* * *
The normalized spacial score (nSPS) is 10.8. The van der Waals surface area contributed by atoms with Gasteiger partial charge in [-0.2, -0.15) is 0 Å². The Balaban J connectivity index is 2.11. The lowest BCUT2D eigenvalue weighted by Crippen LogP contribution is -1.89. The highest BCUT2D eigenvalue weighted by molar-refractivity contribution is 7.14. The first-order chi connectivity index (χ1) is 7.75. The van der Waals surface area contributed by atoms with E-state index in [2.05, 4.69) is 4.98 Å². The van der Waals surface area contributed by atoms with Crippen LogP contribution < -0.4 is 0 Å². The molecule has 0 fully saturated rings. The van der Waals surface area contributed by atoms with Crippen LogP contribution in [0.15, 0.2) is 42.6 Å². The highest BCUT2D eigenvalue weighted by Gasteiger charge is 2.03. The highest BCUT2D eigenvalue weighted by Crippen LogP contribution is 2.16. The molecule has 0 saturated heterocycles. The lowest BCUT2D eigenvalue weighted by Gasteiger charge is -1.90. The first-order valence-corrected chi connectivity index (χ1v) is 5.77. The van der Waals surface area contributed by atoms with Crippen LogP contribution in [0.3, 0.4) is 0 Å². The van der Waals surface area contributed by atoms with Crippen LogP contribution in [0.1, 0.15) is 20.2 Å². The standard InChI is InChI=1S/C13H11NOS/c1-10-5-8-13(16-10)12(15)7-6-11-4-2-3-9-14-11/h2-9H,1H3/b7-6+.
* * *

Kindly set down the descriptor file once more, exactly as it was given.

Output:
The normalized spacial score (nSPS) is 10.8. The van der Waals surface area contributed by atoms with Gasteiger partial charge in [-0.2, -0.15) is 0 Å². The Balaban J connectivity index is 2.11. The lowest BCUT2D eigenvalue weighted by Crippen LogP contribution is -1.89. The highest BCUT2D eigenvalue weighted by molar-refractivity contribution is 7.14. The first-order chi connectivity index (χ1) is 7.75. The van der Waals surface area contributed by atoms with E-state index in [2.05, 4.69) is 4.98 Å². The van der Waals surface area contributed by atoms with Crippen LogP contribution < -0.4 is 0 Å². The molecule has 0 fully saturated rings. The van der Waals surface area contributed by atoms with Crippen LogP contribution in [0.15, 0.2) is 42.6 Å². The highest BCUT2D eigenvalue weighted by Gasteiger charge is 2.03. The highest BCUT2D eigenvalue weighted by Crippen LogP contribution is 2.16. The molecule has 0 saturated heterocycles. The lowest BCUT2D eigenvalue weighted by Gasteiger charge is -1.90. The first-order valence-corrected chi connectivity index (χ1v) is 5.77. The van der Waals surface area contributed by atoms with Crippen LogP contribution in [0.3, 0.4) is 0 Å². The van der Waals surface area contributed by atoms with Crippen LogP contribution in [0.1, 0.15) is 20.2 Å². The standard InChI is InChI=1S/C13H11NOS/c1-10-5-8-13(16-10)12(15)7-6-11-4-2-3-9-14-11/h2-9H,1H3/b7-6+.